But in my research, I actually think that my learning, memorizing shapes and thinking about shapes and being very good at shape recognition, is actually a huge plus. Because the data that we get, we don’t actually get to see directly the atoms. We see what we call maps of electron density. What we get out of these different techniques, we know where the electrons are. Basically, there are atoms there but we don’t know which one they are, so we have to build a model into it. We say, I know what this amino acid looks like, I know what this amino acid looks like, I’m looking at it and going, I recognize this shape, that’s that amino acid. I recognize this shape, that’s this amino acid. Sometimes a graduate student of mine will be sitting and just looking at these maps and they’re like, I don’t know what’s happening here. Is it going this way? Is this going this way? What is this part due to? What is happening? Sometimes they’ll be like, it goes up here and down here. No, no, not through there, it goes over here. This is how it’s connected. They just look at me, it’s like, how did you see that? It’s like, I don’t know, I just saw that this is the way it is. I have practice looking at it. But I think that since I was learning how to read in first grade by my own figuring it out on my own what worked for me, I just became super good at recognizing shapes. Now what I do, I’m better at it because I’m dyslexic. I think instead of “disabled” people really should say “different-abled”, because you are different-abled when you have a disability.

KL: Thank you. I was just imagining people listening, who may be avoiding some of these classes, because they’re dyslexic themselves and have gotten messages that this isn’t possible for you. This isn’t a career path. I think it’s just so great that there’s proof that there is.

CD: I actually know a lot of people with dyslexia in science. I think it’s a great area. Maybe your brain works slightly differently, but we like that in science. We want people who are out of the box, thinking about problems, and are able to see things and put things together maybe in a slightly different way. No one should ever rule anything out. If you have a passion, you can figure out a way to do it. You may be better at some of these things then, then someone who’s “normal”.

KL: What’s next for you?

CD: What’s next for me? Right now, I feel like next is the next lecture in intro to bio. I think at the beginning of the semester, it’s always just one day at a time, one day at a time. But bigger picture, let me try to remember what’s going to happen after I get these lectures together.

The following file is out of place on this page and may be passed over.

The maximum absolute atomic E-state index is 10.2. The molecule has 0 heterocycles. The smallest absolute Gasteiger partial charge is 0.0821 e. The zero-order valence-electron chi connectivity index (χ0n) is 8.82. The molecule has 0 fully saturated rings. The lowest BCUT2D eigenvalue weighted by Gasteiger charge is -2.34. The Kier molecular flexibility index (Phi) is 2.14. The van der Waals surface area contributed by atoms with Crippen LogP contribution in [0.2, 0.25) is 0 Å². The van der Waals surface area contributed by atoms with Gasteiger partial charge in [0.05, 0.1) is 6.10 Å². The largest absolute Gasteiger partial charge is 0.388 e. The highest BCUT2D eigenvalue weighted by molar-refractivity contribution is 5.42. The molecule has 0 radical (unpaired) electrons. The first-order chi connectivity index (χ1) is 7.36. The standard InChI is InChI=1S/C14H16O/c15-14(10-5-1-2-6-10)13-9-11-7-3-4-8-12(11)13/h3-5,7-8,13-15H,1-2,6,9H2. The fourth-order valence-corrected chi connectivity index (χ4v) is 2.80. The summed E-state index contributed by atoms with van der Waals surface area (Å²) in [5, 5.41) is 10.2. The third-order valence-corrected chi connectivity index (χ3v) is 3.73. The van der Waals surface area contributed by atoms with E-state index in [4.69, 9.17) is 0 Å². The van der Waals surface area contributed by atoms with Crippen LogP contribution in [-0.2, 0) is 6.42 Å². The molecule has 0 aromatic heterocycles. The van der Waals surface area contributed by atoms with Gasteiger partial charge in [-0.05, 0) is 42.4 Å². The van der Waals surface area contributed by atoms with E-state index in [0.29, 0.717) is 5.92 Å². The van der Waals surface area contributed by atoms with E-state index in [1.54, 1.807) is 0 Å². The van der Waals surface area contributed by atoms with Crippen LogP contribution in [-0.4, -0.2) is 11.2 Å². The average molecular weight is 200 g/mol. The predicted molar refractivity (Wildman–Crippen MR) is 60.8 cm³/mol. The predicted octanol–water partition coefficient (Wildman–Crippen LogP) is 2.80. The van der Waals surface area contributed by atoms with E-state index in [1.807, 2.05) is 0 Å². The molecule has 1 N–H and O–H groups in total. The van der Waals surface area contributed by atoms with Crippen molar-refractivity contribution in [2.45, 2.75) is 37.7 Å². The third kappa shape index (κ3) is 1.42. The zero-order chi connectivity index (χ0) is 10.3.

I’m actually really excited about my research program right now. I have a fantastic group of individuals. I’ve been very active in some of the summer programs that MIT has. MIT MSRP program, which brings in students from underrepresented groups for summer research. I’ve had some spectacular undergrad students come through the program. I’ve recruited them back to be graduate students at MIT and then recruited them into my lab. I have this fantastic group of a really diverse lab full of individuals who are ready to tackle this world and solve important problems.
I’m very excited about this new technique, well, it’s not a new technique medicine, of cryo electron microscopy. It’s an old technique that has undergone a revolution. Because there’s just new methodology and new hardware and software. What you’re able to do with it now, it just blows my mind. With this group of students and this new technology… there are problems that I decided were too hard that now we’re going to go do. Some of them are definitely related to energy. I’m very interested in the complexes that involve carbon dioxide metabolism and also methane production. Some of these are just huge, multi, multi enzymes, big enzymes in these giant complexes. I think in the past, there was just no way we were going to get structural information on them. Now we can.

KL: Sounds really, really exciting. I can’t wait to see what comes out of your lab in the next couple of years. Next seven years.

CD: Seven years.

KL: With your HHMI renewal.

CD: Yes.

KL: Where can people keep up with your research?

CD: We try to keep our website, the Drennan Lab website, somewhat up to date. Maybe it’s not too bad. We enjoy working with the folks at MIT News and also Energy Futures and if we have something that we think is going to be of interest, let them know that a paper is coming out. I recently got arm-twisted onto Twitter. I have a Twitter account where I try to let people know what’s happening in the lab. I was in a meeting of the American Chemical Society. My husband is a scientist, he’s a chemist. My poor 11-year-old daughter, two chemist parents. She’s an only child. She’s like, I am outnumbered by these chemists. We’re both kind of biochemists so it’s like, man. But he was just very active on Twitter and people were telling me things that I didn’t know about my husband. How do you not know that he wrote about it on Twitter? It’s like, I better get on Twitter so I can know what my husband is doing.

KL: What is your Twitter handle?

CD: @drennan_lab.

KL: I’ll be following you. Your husband’s going to start learning about your stuff from Twitter as well. Thank you so much for being here. It was such a pleasure to speak with you, Cathy.

CD: It’s been a real pleasure. Thank you very much.

Catherine Drennan says nothing in her job thrills her more than the process of discovery. But Drennan, a professor of biology and chemistry, is not referring to her landmark research on protein structures that could play a major role in reducing the world’s waste carbons.

“Really the most exciting thing for me is watching my students ask good questions, problem-solve, and then do something spectacular with what they’ve learned,” she says.

For Drennan, research and teaching are complementary passions, both flowing from a deep sense of “moral responsibility.” Everyone, she says, “should do something, based on their skill set, to make some kind of contribution.”